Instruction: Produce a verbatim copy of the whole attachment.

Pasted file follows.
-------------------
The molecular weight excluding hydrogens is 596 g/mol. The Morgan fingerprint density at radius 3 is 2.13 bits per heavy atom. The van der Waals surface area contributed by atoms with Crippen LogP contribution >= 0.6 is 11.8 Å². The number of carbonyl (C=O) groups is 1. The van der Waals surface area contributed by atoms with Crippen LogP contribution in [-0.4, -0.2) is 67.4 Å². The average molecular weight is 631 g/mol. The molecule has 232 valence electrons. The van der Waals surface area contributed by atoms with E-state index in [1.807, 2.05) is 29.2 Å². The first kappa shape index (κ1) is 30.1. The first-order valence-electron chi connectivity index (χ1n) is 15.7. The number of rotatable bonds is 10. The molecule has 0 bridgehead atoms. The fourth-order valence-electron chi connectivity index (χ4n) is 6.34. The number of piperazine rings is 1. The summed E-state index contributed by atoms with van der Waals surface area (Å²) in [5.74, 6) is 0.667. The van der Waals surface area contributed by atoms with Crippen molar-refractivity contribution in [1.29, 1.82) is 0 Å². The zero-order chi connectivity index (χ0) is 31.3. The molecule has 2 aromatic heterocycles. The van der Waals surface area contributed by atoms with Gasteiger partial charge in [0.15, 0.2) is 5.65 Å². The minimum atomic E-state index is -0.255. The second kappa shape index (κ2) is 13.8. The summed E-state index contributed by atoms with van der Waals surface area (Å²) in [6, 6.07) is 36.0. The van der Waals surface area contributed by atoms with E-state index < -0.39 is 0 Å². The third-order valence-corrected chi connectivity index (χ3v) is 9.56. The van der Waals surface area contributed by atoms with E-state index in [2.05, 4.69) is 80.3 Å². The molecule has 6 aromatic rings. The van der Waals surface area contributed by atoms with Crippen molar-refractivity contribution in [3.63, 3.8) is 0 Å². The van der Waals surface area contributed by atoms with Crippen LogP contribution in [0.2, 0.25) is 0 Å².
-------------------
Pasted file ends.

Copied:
The molecular weight excluding hydrogens is 596 g/mol. The Morgan fingerprint density at radius 3 is 2.13 bits per heavy atom. The van der Waals surface area contributed by atoms with Crippen LogP contribution >= 0.6 is 11.8 Å². The number of carbonyl (C=O) groups is 1. The van der Waals surface area contributed by atoms with Crippen LogP contribution in [-0.4, -0.2) is 67.4 Å². The average molecular weight is 631 g/mol. The molecule has 232 valence electrons. The van der Waals surface area contributed by atoms with E-state index in [1.807, 2.05) is 29.2 Å². The first kappa shape index (κ1) is 30.1. The first-order valence-electron chi connectivity index (χ1n) is 15.7. The number of rotatable bonds is 10. The molecule has 0 bridgehead atoms. The fourth-order valence-electron chi connectivity index (χ4n) is 6.34. The number of piperazine rings is 1. The summed E-state index contributed by atoms with van der Waals surface area (Å²) in [5.74, 6) is 0.667. The van der Waals surface area contributed by atoms with Crippen molar-refractivity contribution in [1.29, 1.82) is 0 Å². The zero-order chi connectivity index (χ0) is 31.3. The molecule has 2 aromatic heterocycles. The van der Waals surface area contributed by atoms with Gasteiger partial charge in [0.15, 0.2) is 5.65 Å². The minimum atomic E-state index is -0.255. The second kappa shape index (κ2) is 13.8. The summed E-state index contributed by atoms with van der Waals surface area (Å²) in [6, 6.07) is 36.0. The van der Waals surface area contributed by atoms with E-state index < -0.39 is 0 Å². The third-order valence-corrected chi connectivity index (χ3v) is 9.56. The van der Waals surface area contributed by atoms with E-state index in [2.05, 4.69) is 80.3 Å². The molecule has 6 aromatic rings. The van der Waals surface area contributed by atoms with Crippen molar-refractivity contribution in [3.63, 3.8) is 0 Å². The van der Waals surface area contributed by atoms with Crippen LogP contribution in [0.2, 0.25) is 0 Å².